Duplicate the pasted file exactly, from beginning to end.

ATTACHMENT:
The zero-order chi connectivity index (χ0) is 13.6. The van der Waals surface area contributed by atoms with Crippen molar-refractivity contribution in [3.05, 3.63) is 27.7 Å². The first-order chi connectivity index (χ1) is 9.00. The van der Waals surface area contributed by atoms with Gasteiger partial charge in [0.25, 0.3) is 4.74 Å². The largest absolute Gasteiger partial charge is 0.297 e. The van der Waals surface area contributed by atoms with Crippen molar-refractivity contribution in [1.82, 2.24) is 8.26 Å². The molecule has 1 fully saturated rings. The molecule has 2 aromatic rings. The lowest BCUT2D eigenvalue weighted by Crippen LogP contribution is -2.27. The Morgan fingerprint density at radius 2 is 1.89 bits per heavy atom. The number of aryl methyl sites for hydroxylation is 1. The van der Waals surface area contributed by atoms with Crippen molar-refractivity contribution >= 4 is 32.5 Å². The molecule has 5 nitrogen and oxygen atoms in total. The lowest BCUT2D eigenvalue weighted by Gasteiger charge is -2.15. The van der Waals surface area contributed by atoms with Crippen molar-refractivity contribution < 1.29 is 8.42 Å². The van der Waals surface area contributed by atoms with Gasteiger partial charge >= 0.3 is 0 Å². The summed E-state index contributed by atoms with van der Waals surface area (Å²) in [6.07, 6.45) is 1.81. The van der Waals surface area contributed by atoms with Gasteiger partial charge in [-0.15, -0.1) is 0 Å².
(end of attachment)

The zero-order chi connectivity index (χ0) is 13.6. The van der Waals surface area contributed by atoms with Crippen molar-refractivity contribution in [3.05, 3.63) is 27.7 Å². The first-order chi connectivity index (χ1) is 9.00. The van der Waals surface area contributed by atoms with Gasteiger partial charge in [0.25, 0.3) is 4.74 Å². The largest absolute Gasteiger partial charge is 0.297 e. The van der Waals surface area contributed by atoms with Crippen molar-refractivity contribution in [1.82, 2.24) is 8.26 Å². The molecule has 1 fully saturated rings. The molecule has 2 aromatic rings. The lowest BCUT2D eigenvalue weighted by Crippen LogP contribution is -2.27. The Morgan fingerprint density at radius 2 is 1.89 bits per heavy atom. The number of aryl methyl sites for hydroxylation is 1. The van der Waals surface area contributed by atoms with Crippen molar-refractivity contribution >= 4 is 32.5 Å². The molecule has 5 nitrogen and oxygen atoms in total. The lowest BCUT2D eigenvalue weighted by Gasteiger charge is -2.15. The van der Waals surface area contributed by atoms with Crippen molar-refractivity contribution < 1.29 is 8.42 Å². The van der Waals surface area contributed by atoms with Gasteiger partial charge >= 0.3 is 0 Å². The summed E-state index contributed by atoms with van der Waals surface area (Å²) in [6.07, 6.45) is 1.81. The van der Waals surface area contributed by atoms with Gasteiger partial charge in [-0.15, -0.1) is 0 Å².